Stacey Gordon, the founder and CEO of Rework Work, has made it her mission to reduce bias in global talent acquisition and management after seeing countless professionals in traditionally underrepresented groups being discriminated against during her time as a recruiter.
We asked Stacey a few questions about her experience as a female entrepreneur and what her plans are for the future.
Tell us about your work. What inspired you to start your business? Where did you start and where are you now?
I started a recruiting business in 2011 because even though I had recruited and hired for four years at a fortune 100 company, I didn’t have the title of “recruiter”, so companies refused to hire me as one. This is a great example of the box companies refuse to step out of.
Rework Work was inspired by my time as an independent recruiter and my first-hand accounts of discrimination in traditionally underrepresented groups. I would have to work so much harder to get a woman, a black man or a woman with an accent hired. It was tough and I was frustrated with how they were treated.
What do you see for your future?
I see a future where companies make the decision to step out of their box in order to create a culture that works for all people, which is where Rework Work will come in. Our vision is to make all the difference in the world – we want to do this but we can’t do it alone. Company executives and leadership don’t realize the impact they can have on a person, a family, and a community when they treat people appropriately. We see a future where we can help them make that positive impact.
What did you eat for breakfast?
An English Muffin. I’m still British!
What’s your workout?
I never used to work out but I decided I’d stop setting myself up for failure by telling myself to go to the gym – I am that stubborn, so I would never end up going. I recently started doing 10-15 minutes of exercise daily. I downloaded a few exercises from Pinterest and I do them in my living room with a small set of weights and a yoga mat.
What gets in YOUR WAY? What’s the one thing you’d like other female founders to know about overcoming that.
Taking on too much. I want to do everything and I want to do it all now! My advice is to complete one important thing, make money from it and create processes that can be duplicated before moving onto the next thing. But as an entrepreneur, I will never be happy doing just one thing, so sometimes it’s hard to follow my own advice. Overall, do what you want to do, but have a system in place for making it happen because, without a system and a plan, you won’t succeed.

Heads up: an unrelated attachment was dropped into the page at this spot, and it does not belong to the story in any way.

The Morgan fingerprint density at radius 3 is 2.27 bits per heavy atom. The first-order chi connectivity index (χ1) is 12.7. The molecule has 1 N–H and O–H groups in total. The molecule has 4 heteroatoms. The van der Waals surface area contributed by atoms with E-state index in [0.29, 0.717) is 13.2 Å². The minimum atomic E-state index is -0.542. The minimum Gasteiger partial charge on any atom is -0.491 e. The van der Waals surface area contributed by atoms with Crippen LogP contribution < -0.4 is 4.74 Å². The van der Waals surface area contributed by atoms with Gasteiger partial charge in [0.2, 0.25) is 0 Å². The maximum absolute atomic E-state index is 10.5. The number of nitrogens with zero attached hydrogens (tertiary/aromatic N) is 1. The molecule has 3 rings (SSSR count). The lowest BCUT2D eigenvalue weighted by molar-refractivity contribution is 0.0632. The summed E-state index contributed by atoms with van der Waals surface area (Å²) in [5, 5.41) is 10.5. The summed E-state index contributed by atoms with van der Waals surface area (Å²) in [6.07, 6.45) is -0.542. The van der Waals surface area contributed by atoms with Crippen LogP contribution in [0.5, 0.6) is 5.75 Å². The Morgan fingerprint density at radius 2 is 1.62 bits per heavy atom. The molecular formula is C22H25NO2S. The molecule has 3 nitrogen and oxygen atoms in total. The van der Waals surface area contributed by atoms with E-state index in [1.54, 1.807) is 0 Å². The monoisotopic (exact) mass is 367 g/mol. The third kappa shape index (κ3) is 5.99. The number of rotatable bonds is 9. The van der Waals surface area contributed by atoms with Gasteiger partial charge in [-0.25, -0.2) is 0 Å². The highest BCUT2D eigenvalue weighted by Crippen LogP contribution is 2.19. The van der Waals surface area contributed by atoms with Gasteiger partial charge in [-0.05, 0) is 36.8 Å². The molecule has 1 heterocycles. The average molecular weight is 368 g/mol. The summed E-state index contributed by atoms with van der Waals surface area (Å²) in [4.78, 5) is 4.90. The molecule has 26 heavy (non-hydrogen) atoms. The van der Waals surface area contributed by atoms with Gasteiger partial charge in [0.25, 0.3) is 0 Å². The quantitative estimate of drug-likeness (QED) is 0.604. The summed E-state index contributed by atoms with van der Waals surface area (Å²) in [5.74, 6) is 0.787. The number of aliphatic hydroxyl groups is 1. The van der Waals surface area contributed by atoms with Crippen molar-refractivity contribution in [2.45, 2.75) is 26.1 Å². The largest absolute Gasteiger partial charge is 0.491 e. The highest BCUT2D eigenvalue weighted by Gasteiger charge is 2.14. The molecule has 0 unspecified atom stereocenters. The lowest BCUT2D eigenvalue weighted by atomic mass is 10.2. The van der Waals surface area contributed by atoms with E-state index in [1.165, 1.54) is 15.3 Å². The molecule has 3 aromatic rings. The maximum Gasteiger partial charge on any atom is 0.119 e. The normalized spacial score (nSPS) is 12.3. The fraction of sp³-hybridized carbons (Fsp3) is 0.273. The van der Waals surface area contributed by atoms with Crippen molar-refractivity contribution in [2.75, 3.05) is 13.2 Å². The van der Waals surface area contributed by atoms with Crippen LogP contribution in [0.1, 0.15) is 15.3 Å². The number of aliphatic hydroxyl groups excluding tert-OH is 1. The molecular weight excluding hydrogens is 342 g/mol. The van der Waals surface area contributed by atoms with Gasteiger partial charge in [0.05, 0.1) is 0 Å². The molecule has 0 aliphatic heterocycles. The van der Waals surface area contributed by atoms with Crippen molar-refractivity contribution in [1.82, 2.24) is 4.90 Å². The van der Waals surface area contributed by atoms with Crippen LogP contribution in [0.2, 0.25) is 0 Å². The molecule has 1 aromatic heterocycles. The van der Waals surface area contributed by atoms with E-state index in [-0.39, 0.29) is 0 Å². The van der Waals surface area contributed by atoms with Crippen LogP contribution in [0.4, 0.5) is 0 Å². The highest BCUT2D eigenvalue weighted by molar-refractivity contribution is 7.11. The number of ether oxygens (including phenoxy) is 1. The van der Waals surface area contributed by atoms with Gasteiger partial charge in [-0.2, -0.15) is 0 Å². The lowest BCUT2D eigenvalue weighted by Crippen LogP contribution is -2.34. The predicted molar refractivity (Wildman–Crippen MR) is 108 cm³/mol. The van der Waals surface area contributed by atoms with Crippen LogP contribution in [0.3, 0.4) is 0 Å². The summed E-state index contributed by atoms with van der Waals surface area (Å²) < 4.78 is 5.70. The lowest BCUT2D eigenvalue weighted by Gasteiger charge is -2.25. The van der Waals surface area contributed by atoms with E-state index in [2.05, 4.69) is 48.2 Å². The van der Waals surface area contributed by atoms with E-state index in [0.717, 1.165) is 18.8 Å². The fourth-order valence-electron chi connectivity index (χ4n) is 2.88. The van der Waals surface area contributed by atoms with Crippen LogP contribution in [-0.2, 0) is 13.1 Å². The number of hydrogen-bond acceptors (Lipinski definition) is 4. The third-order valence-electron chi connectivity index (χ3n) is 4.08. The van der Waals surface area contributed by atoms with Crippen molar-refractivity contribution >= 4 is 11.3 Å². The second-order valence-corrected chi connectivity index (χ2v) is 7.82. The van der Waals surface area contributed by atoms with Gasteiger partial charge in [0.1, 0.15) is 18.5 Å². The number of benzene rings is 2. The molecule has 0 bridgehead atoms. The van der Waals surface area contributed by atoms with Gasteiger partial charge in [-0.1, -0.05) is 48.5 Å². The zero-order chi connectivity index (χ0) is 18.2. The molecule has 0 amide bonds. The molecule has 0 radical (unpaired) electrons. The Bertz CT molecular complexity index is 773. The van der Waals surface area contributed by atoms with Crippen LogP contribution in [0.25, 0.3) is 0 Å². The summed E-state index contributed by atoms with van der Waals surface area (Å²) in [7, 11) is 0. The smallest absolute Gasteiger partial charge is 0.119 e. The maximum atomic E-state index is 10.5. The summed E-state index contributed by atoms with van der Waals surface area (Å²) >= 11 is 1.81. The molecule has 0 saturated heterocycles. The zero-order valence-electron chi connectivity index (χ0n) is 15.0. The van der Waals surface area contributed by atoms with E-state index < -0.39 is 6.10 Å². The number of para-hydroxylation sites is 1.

What’s your favorite tech tool today–a must-have app, platform or software that helps you run the firm.
Slack, Zoom and Microsoft 365 have all been helpful. If one system could get Apple, Microsoft and Google products to work well together, that would be an app I could get behind. Otherwise, everything is lacking.
As an entrepreneur, I have to use so many different tools and resources to keep all the balls in the air – it’s exhausting! And at the end of the day, it’s people who are the most helpful.
What would you say is your “entrepreneurial superpower?”
I want to laugh at this because I just read this morning that being awesome is a superpower and I totally agree with that. I don’t say it as a brag, but if you ask anyone around me they’ll say I get done in a day what most people get done in a week, and I get it done well.
Who is the entrepreneur you admire most right now? Why does s/he inspire you?
The entrepreneur who comes to mind is Marcus Buckingham, mainly because his ideas on systems and behavior helped me start my business. He freed me from mediocrity by allowing me to outsource the things I dislike doing or am not good at doing, so I can continue to improve on the things I’m good at and enjoy doing.
What the best advice you ever got, and from whom?
Best advice is to stop beating myself up. And I’ve gotten that advice from too many people to count. I always struggle with being a good mom (I have 3 daughters), a good wife, a good daughter, a good sister, a good consultant, and business owner – I want to be good at everything all the time. But all you can do is your best and that has to be good enough. Sometimes, good enough is good enough.